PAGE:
Armstrong Siddeley Genet Major

The Armstrong Siddeley Genet Major is a British five-cylinder (later seven-cylinder), air-cooled, radial engine for aircraft, designed and built by Armstrong Siddeley and first run in 1928. It developed 140 horsepower (104 kW). In Royal Air Force use the seven-cylinder version was known as the Civet I. The Feliform names used are in line with company convention, the Genet and Civet[1] both being large cat-like carnivores.

Genet Major/Civet
Genet Major installed in a Southern Martlet at the Shuttleworth Collection
Type Radial aero engine
Manufacturer Armstrong Siddeley
First run 1928
Developed from Armstrong Siddeley Genet

Variants and applications

Genet Major I

The Genet Major 1 was a five-cylinder engine of 105 horsepower (78 kW) that was closely related to the Genet I but with increased bore and stroke.

Genet Major 1A (Civet I)

The Genet Major 1A (or Civet I in RAF service) was a seven-cylinder development of the Genet Major I, nominally rated at 145 horsepower (108 kW).

Genet Major III

As Genet Major IA but with cylinders using cast rocker boxes.

Genet Major IV

A geared propeller drive version of the Genet Major IA, 160 horsepower (120 kW).


An Armstrong Siddeley Genet Major powers Southern Martlet (G-AAYX) which is owned and operated by the Shuttleworth Collection at Old Warden and flies at home air displays throughout the summer months.[2]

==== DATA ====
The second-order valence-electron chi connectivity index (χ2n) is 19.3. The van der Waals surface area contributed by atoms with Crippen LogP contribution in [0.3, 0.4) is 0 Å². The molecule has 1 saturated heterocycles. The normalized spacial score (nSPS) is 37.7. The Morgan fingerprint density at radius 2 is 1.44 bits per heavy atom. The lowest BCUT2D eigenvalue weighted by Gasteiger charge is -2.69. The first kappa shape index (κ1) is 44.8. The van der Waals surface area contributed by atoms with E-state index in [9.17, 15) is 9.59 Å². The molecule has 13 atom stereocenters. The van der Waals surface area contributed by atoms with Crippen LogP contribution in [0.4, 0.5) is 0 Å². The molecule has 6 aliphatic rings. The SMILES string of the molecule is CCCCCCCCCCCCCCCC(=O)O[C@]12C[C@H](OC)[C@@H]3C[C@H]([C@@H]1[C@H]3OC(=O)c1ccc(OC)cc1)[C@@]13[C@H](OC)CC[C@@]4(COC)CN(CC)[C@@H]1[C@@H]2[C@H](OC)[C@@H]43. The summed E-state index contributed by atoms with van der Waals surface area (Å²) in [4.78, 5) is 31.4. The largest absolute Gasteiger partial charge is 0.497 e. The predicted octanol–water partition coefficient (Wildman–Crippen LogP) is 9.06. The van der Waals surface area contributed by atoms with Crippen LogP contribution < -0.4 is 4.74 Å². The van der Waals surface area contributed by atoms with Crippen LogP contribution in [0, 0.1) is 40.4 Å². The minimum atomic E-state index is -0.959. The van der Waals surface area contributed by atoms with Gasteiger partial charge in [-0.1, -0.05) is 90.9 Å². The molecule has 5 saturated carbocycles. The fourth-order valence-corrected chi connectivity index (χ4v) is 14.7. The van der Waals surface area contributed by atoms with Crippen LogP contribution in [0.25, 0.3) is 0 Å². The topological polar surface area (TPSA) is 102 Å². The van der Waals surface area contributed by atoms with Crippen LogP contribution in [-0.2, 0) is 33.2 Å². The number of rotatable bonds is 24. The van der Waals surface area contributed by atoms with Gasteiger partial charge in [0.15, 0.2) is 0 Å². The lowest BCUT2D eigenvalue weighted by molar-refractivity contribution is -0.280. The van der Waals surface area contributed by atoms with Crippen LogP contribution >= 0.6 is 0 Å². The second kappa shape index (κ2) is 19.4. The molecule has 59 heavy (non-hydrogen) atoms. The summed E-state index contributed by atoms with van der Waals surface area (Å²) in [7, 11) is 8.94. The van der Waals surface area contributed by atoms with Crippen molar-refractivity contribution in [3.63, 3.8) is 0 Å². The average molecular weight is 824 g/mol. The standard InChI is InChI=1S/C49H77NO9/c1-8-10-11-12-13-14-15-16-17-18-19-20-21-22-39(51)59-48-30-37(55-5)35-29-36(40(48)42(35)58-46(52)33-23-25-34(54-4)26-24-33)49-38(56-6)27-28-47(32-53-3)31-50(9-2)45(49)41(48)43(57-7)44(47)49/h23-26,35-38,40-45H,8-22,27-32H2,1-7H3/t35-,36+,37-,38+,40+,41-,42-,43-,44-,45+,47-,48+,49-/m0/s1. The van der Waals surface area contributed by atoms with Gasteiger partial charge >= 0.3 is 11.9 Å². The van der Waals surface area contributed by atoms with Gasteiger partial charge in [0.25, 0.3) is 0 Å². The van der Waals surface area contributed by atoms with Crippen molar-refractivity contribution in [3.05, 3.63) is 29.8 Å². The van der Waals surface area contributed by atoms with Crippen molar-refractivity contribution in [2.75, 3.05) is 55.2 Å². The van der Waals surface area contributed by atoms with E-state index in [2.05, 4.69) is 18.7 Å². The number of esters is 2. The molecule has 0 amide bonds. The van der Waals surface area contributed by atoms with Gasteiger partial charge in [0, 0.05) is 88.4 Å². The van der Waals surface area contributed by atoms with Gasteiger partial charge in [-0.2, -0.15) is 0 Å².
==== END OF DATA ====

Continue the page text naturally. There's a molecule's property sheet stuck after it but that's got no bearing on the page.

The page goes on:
Engines on display

Specifications (Genet Major IA/Civet I)

Data from Lumsden[6]

General characteristics

  • Type: 7-cylinder single-row radial piston engine
  • Bore: 4.25 in (107.95 mm)
  • Stroke: 4.5 in (114.3 mm)
  • Displacement: 452.01 cu in (7.3 L)
  • Length: 38.8 in (985.5 mm)
  • Diameter: 38.15 in (970 mm)
  • Dry weight: 327 lb (148 kg)



See also

Related development

Comparable engines

Related lists



  1. Lumsden 2003, p.71.
  2. The Shuttleworth Collection - Southern Martlet Retrieved: 21 November 2017
  3. Royal Air Force Museum Cosford - Armstrong Siddeley Genet Major 1A 'Civet' Retrieved: 1 January 2014
  4. "Zbiory - silniki lotnicze". Muzeum Lotnictwa Polskiego (Polish Aviation Museum) (in Polish). Polish Aviation Museum.
  5. Aviation Heritage Museum
  6. Lumsden 2003, p.71


  • Gunston, Bill (1986). World Encyclopedia of Aero Engines. Wellingborough: Patrick Stephens. p. 18.
  • Lumsden, Alec. British Piston Engines and their Aircraft. Marlborough, Wiltshire: Airlife Publishing, 2003. ISBN 1-85310-294-6.

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